RALEIGH, N.C. (WNCN) – As coronavirus strains continue to evolve, scientists say we should consider doing the same.

“The evidence right now is telling us that we should potentially update the vaccines because the virus is continuing to evolve,” said Dr. David Martinez, an immunologist at UNC Chapel Hill.

It’s why the Food and Drug Administration is re-considering its approach to COVID-19 booster shots. The agency is recommending a shift to an annual booster shot.

“The approach that the FDA is proposing is something that we already do for a virus that, again, continues to evolve from season to season like influenza. So, this is an approach that’s already tried and true,” Martinex said.

Dr. Nicholas Turner, an associate professor in the Duke Division of Infectious Diseases says it is more manageable than the six total shots some groups are approved for.

“I think it’s a recognition that the initial strategy that required a fairly large number of shots per individual is not a realistic thing to sustain over time,” said Turner.

In North Carolina, while 59 percent of vaccinated people have at least one booster shot — only 20 percent have received the most updated booster shot.

The FDA also proposes a new vaccine recipe be developed to match the next predicted dominant strain. Martinez says the match may not have to be completely spot on to be protective.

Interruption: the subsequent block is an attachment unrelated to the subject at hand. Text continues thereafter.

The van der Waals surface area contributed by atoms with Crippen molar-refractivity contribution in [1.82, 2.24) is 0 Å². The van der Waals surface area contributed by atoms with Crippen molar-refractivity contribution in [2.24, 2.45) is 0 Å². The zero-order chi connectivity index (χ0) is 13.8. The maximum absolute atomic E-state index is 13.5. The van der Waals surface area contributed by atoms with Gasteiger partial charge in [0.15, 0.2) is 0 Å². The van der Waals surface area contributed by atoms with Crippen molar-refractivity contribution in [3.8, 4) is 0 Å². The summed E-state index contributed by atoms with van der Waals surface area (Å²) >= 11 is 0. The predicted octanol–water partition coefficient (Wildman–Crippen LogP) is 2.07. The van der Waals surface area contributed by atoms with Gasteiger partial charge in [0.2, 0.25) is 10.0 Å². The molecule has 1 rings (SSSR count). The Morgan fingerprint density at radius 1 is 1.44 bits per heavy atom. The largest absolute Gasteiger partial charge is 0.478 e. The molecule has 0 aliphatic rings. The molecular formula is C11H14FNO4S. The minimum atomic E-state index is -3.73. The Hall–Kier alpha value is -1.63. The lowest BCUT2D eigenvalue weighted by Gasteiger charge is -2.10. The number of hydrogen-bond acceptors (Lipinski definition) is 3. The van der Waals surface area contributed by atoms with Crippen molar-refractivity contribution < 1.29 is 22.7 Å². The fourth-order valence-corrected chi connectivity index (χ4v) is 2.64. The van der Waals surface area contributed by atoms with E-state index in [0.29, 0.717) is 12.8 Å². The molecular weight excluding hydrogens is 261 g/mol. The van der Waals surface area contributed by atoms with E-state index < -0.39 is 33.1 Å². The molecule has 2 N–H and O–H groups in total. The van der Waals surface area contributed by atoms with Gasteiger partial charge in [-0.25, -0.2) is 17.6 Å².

“That depends how we define protection. The current vaccines, even though they’re not closely matched to the circulating variants, are providing a high degree of protection against severe disease,” said Martinez. “I think if by protection we want to say potentially preventing infection, that’s a really high bar.”

An outside advisory group is tasked with voting on the formula and schedule change. On Thursday, they’ll vote whether the formula for the initial series and the booster should be the same.

“I think we’d all look forward to less shots, but we really don’t yet have that solid data to say that this is is absolutely going to be the ‘the’ final plan,” said Turner.

The advisory group faces big questions like who really needs a booster and how many strains it should target. Flu shots target up to four strains.

“I think one of the big goals in making this announcement well in advance of next year’s winter is to give a chance for that research to get done,” Turner said.